In the core system tier, the following features may exist: 

  • AI-enabled anomaly detection
  • AI-enabled alarm convergence
  • AI-enabled time series forecasting method
  • AI-enabled association analysis for alarms 

Remember that not all the features listed above will be supported. Indeed, in most open-source tools, they won't be. 

Moving out from the core services, most open-source AIOps tools offer add-ons. These are subsystems that can expand the features of open-source AIOps tools by using closed-source (proprietary) systems to extend the functionality for a license fee. And, in many cases, you need to purchase services to enable those add-on features. 

Add-on features could include enhanced AI capabilities, log analysis, or specific AIOps features such as monitoring and managing ERP systems or cloud-based applications. 

Next are connectors that typically you must buy. You'll need these to connect to systems you want to monitor and manage, and these offerings may include security, governance, and other operations tools. 

These connectors are mandatory if you leverage the open-source AIOps tools to talk to the system you want to manage. However, the open-source vendors often offer the option to write your own connectors using an API that's built into the core services. 

You get what you pay for?

Here are three things to consider when you think through the value of using open-source versus commercial AIOps tools.

Open-source tools typically focus on a niche  

They are often specific kinds of systems, such as log analysis, alarm mediation, or anomaly detection. It's difficult to find open-source tools that provide all the features out of the box that most enterprises need to manage and monitor a multi-cloud deployment, for example. 

Niche AIOps solutions are right for some enterprises 

An enterprise might want to use AIOps to do anomaly detection and nothing else. Dashboards are unimportant, but access to the source code provides a tremendous value.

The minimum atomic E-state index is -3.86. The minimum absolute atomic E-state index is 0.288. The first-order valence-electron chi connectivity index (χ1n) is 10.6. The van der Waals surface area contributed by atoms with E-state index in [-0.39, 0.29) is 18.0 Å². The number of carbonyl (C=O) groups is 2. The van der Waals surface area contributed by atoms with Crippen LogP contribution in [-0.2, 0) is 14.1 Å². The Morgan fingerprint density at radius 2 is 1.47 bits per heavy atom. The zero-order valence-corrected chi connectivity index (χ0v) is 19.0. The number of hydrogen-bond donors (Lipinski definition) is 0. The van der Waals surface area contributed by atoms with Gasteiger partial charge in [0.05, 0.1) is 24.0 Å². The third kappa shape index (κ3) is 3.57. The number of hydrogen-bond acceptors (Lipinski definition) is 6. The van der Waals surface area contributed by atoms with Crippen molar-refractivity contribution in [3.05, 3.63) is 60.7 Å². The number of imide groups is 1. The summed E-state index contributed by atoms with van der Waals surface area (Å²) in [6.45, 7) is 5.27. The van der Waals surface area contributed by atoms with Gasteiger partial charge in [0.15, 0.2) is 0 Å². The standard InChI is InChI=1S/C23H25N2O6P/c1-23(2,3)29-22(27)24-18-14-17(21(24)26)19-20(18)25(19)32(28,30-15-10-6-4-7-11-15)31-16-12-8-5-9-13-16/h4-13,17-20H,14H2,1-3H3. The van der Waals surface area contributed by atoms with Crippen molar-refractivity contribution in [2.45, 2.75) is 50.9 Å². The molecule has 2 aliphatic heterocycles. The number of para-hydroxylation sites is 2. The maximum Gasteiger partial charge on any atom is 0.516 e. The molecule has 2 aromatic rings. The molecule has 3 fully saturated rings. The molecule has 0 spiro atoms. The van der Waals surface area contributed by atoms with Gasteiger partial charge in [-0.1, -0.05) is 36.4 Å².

Enterprises rarely consider the true cost of ownership

Open-source AIOps tools are often selected because the enterprise leverages no other proprietary/closed-source tools, typically for the reasons listed above. Even if the true cost of "free" AIOps is 10 times that of a commercial solution, the selection process does not consider these costs. 

Open-source add-ons usually require purchased connectors, as well as the purchase of services needed to operate the add-ons. Because most open-source AIOps deployments are complex, their operating costs usually surpass those of commercial tooling. 

Tool license costs are often secondary to their value

Some enterprises routinely select a commercial tool without regard to the license cost if the overall value it does or could bring results in an improved ROI. Value factors can include the ability to reduce downtime and self-heal using the automation provided by the tool.

An AIOps tool's integration capabilities should be a priority

This includes integration with security, governance, and other ops tools. In some cases, this is where open-source AIOps tools can shine. You have the code, and the vendor provides an open API. Thus, most tools can be integrated as long as the enterprises are willing to do the work themselves.